John Ridd (John Sommerville) was just a boy when his father, a good and honest man, was brutally murdered by Carver Doone (John Turner). Despite an outward display of respectability, the wealthy Doone family delight in creating havoc and mischief.

As John grows up, he vows to avenge his father’s death. But matters are complicated when he falls deeply in love with the young Lorna Doone (Emily Richard) whose hand in marriage has been promised to her cousin, Carver ….

Subtitled A Romance of Exmoor, Lorna Doone by R.D. Blackmore was originally published in 1869. An instant success, it has spawned numerous television and film adaptations over the last hundred years or more. It’s easy to see why, since it’s a heady mixture of action, adventure, revenge and romance.

This 1976 BBC Classic Serial version is a faithful adaptation (always a hallmark of the Classic Serials) although it does take a short time to tune in to the style of production. Even for those well used to the delights of archive television, some of the 1970’s Classic Serials initially appear to be rather earnest and mannered (the numerous very fake-looking beards are also a hindrance). But it doesn’t take long before the story starts to engross and the small niggles fade away.

Richard Beaumont, as the young John, carries most of the first episode. Although still a teenager, he’d already enjoyed a decent career stretching back to the late 1960’s (including a brief recording contract with Decca records). His John is a pleasing mixture of youthful impatience and innocence and such is the impression he makes that it’s almost a shame when John suddenly turns into the much older John Sommerville.

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It’s slightly odd that none of the other characters seem to age though (which makes John’s transformation from scrawny youth to strapping young man all the more jarring). Possibly it would have been better to have staged this transformation at the start of the second episode, rather than at the end of the first.

Episode one also gives us a brief glimpse of the young Lorna, played by Jennifer Thanisch (best known for appearing as Anne in the Southern series of The Famous Five). John Somerville’s John Ridd is a stolid enough creation but it’s Emily Richard’s Lorna Doone who really catches the eye. Easily the more experienced actor of the two, Richard had just starred in The Glittering Prizes and would later appear in the well-remembered WW2 drama Enemy At The Door.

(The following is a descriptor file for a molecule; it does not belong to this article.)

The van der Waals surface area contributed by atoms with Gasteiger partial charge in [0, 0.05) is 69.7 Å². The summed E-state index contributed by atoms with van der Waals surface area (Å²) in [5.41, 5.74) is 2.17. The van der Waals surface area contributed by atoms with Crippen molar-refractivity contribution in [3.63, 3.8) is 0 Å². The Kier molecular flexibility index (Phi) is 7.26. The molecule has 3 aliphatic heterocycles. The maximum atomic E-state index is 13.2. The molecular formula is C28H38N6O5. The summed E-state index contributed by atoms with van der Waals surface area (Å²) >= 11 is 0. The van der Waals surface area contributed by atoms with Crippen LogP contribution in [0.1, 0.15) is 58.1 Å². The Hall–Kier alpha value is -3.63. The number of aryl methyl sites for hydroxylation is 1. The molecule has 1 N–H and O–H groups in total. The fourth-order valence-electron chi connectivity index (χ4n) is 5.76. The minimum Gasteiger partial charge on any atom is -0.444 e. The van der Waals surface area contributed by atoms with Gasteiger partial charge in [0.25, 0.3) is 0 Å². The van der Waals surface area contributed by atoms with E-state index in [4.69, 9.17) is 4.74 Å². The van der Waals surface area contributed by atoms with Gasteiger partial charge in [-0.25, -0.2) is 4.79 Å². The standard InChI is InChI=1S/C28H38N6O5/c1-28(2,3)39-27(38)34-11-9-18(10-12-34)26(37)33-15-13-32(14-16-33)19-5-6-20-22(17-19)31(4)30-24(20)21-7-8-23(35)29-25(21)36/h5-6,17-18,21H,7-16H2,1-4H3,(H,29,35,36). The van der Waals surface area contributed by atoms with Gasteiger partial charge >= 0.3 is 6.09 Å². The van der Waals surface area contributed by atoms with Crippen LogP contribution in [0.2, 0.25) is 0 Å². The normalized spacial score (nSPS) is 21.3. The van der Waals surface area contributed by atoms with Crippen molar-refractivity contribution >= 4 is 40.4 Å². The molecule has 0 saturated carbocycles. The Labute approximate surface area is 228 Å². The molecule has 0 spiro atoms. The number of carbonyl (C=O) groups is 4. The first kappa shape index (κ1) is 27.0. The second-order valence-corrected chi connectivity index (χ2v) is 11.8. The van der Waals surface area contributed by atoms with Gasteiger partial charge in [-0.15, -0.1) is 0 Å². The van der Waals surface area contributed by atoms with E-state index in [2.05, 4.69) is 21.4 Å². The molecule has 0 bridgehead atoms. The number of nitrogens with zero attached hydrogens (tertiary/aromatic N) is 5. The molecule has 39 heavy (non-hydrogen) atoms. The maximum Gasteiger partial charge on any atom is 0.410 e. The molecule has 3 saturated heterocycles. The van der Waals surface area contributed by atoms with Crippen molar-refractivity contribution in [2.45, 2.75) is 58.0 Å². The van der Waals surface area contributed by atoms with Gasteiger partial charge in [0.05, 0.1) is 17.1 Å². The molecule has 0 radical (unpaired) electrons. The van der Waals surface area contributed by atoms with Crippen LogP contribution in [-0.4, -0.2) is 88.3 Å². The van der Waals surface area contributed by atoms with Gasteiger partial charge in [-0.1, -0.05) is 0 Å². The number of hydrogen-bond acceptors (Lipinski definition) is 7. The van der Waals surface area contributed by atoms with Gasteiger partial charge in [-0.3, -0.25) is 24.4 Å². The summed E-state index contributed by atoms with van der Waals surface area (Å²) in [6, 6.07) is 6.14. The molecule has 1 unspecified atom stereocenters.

Plenty of familiar faces are on show. Patrick Troughton plays Councillor Doone, not a terribly large role but Troughton was always good value whatever part he played. Ian Hogg is very appealing as the roguish highwayman Tom Faggus whilst Lucinda Gane (later to play Miss Mooney in Grange Hill) appears as Lizzie, one of John’s sisters. David Garfield, Max Faulkner and Trevor Baxter are amongst those who contribute to a strong supporting cast.

The romance between John and Lorna is a key part of the narrative, with various other subplots – the infighting amongst the Doones, rumbles of unrest in London about the King ‘s conduct – also bubbling away nicely throughout the episodes.

Whilst it’s true that some of the rustic supporting characters err on the ripe side, Lorna Donne boasts some fine performances amongst the principals. If you love the 1970’s era of the BBC Classic Serials then this should certainly appeal.

Lorna Doone is available now from Simply Media, RRP £24.99. It can be ordered directly from Simply here (quoting ARCHIVE10 will apply a 10% discount).

Take Me Home – Simply Media DVD Review

Tom (Keith Barron) is eking out a living as a cab driver in the Midlands town of Woodsleigh Abbots.  It’s something of a comedown for a skilled man, but since all the traditional trades have disappeared he has little choice. Life with his wife Liz (Annette Crosbie) is settled but rather humdrum.

However, when he meets Kathy (Maggie O’Neill) everything changes. Kathy, half his age, is a newlywed who has recently moved to the area. Having had an argument with her husband, Martin (Reece Dinsdale), she scrambles into Tom’s cab in a highly distressed state. He initially treats her with fatherly concern, but over time this transforms into a dangerous passion which begins to eat away at him ….

Originally broadcast in 1989, Tony Marchant’s three part drama stands as a document of the dying days of the Thatcher era.  Previously an industrial town, the arrival of Chinese computer firm InfoCo has transformed Woodsleigh Abbots, bringing in an influx of upwardly mobile white collar workers like Martin.